Jonathan Ferrell was young and black and showed promise. The former Florida A&M University football player was 24 years old, held down two jobs, was engaged to his girlfriend and intended to return to school to pursue a degree in engineering. Last year, early in the morning of September 14, at about 2:30 AM, not far from where I am sitting now, Ferrell was in a single car accident and crashed into a tree. After the crash, he got out of his car, walked a short distance, and knocked on the door of a stranger’s house in search of assistance.
Inside the house was a woman who was alone and frightened. She dialed 911 and three police officers responded. Shortly after their arrival, one of the cops drew his weapon and shot an unarmed Jonathan Ferrell ten times, and ended all of his plans for the future. Jonathan Ferrell was not arrested or charged with a crime. He was not illegally selling single cigarettes. He had not stolen cigars from a candy store. He merely knocked on the door of a frightened woman and was killed because of it. Other than the woman and the cops there were no witnesses.
Randall Kerrick, the young, white shooter was arrested and charged immediately after the incident and set free on $50,000 bail. At the time of the shooting, here in Charlotte, North Carolina, the mayor was black and the chief of police was as well. After the case was reviewed by a citizen’s board of oversight, and a grand jury was empaneled, earlier this week – almost a year later – the case was deemed without sufficient merit to be sent to trial. The state’s attorney general is now investigating further.
At the time of the shooting, the local chapter of the NAACP held a protest without incident. In response to the grand jury’s decision, as of this writing; there has been no rioting, no looting and no coverage by CNN or MSNBC. There were no rappers in need of visibility who flew in for the occasion. The Ku Klux Klan did not seize the opportunity to hold a Klan-a-thon. Amnesty International did not deploy a team of observers and Al Sharpton has not been invited to speak, but John Ferrell’s mother has lost her son to trigger happy policing, and the shooter is still free. This is not justice, but it is an old and familiar story, but on a national level, a new twist is now being added.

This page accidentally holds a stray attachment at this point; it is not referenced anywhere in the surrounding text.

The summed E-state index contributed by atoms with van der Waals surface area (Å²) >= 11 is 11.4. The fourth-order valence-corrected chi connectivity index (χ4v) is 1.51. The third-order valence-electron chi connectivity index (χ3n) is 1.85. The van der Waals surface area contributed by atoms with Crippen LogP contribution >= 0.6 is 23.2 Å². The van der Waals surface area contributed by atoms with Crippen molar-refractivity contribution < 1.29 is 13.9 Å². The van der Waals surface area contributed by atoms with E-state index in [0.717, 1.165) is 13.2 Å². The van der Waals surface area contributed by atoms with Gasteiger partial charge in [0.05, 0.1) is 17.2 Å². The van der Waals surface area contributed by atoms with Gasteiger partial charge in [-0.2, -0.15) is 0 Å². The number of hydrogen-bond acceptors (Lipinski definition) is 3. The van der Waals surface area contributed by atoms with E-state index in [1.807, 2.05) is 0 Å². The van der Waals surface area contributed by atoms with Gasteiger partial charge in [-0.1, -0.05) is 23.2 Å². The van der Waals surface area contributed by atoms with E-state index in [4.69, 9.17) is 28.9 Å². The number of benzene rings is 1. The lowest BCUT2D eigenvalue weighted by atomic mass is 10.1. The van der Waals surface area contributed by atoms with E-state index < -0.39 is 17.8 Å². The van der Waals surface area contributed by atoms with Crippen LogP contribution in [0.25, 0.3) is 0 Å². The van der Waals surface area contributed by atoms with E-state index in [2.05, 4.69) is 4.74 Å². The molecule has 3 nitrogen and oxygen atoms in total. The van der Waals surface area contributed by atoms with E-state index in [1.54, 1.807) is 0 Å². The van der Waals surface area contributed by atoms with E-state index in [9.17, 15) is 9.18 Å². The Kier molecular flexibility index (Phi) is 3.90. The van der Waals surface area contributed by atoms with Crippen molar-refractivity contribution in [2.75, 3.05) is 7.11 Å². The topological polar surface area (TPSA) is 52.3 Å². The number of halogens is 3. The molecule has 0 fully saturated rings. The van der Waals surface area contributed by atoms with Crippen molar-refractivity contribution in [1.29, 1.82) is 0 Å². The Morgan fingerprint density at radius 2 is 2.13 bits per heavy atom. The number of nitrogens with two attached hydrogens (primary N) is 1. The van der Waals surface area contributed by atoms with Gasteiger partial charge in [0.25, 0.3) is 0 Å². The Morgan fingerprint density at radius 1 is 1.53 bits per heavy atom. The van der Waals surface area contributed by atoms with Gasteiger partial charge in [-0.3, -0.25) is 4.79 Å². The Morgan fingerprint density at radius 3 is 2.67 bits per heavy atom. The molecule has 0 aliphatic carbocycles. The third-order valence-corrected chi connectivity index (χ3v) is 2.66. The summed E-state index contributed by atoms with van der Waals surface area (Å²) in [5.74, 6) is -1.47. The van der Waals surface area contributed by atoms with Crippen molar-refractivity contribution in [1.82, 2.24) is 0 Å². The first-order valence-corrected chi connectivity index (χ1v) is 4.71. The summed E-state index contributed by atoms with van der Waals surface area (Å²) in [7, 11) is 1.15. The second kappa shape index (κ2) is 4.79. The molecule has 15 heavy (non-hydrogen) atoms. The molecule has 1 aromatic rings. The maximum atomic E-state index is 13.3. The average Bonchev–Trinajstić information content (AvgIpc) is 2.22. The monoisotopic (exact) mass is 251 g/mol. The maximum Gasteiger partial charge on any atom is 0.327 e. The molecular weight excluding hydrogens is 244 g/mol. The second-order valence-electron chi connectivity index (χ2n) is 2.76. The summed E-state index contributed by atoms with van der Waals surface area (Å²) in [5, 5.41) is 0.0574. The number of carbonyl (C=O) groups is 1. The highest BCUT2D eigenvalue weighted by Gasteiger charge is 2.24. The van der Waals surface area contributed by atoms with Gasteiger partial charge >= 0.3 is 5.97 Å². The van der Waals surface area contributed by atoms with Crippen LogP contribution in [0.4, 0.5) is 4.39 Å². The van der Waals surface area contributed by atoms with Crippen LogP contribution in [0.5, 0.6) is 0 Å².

During this current spate of young, unarmed black men being murdered by cops (we could talk about less current spates, but that might engender accusations of bitterness) the importance of new technology and Social Media has emerged. The death of Eric Garner, the Staten Island man who was murdered by strangulation by NYPD, was taped by an onlooker and uploaded to You Tube. Almost instantaneously the chilling images of Garner having the life choked out of him, while his head was forced to the sidewalk, and he was audibly yelling out, “I can’t breathe,” went viral and spread around the world. The local coroner declared his death a homicide, and pressure is mounting on the DA to bring charges. Where would we be if not for those images? After the death of Mike Brown, when mainstream media fell down on the job in Ferguson, it was Twitter that provided detailed moment to moment accounts of the oppressive police actions, that resulted in higher authorities relieving local cops of the responsibility of restoring order and prompting oversight from the Attorney General of The United States. Additionally, there was a witness who posted to Twitter while the actual murder took place
And so we have it: So many of our fellow citizens have been murdered and the murderers are set free, prosecutors don’t deliver and the courts don’t provide a remedy. It is well known and documented that the criminal justice system is unfairly rigged against minorities and the poor – it is called profiling and institutional racism. Because of this, the last thing that black folks want to do is involve police or the courts in their dealings. But if you work, send your kids to school, pay property, sales and income taxes – in other words, if you are a citizen in good standing – it is not unusual to expect equal protection under the law and due process. This is one of the underlying principles of freedom.
Like all freedoms, we must be vigilant in guarding them lest they are taken from us, and yes, on occasion we must fight to keep them. But more frequently, the opportunity to fight presents itself in small and non-violent ways. One of them is to bear witness: If you see a cop stop, search, frisk, harass or detain someone, pull out your smart phone and make a recording and upload it to Social Media. Each of us can now be our own citizen’s review board and can provide needed oversight. Recording the police while they are interacting with citizens is a federally protected right, and the democratizing effect of the Internet has been felt on a worldwide basis. Stand up, don’t be afraid – film the police.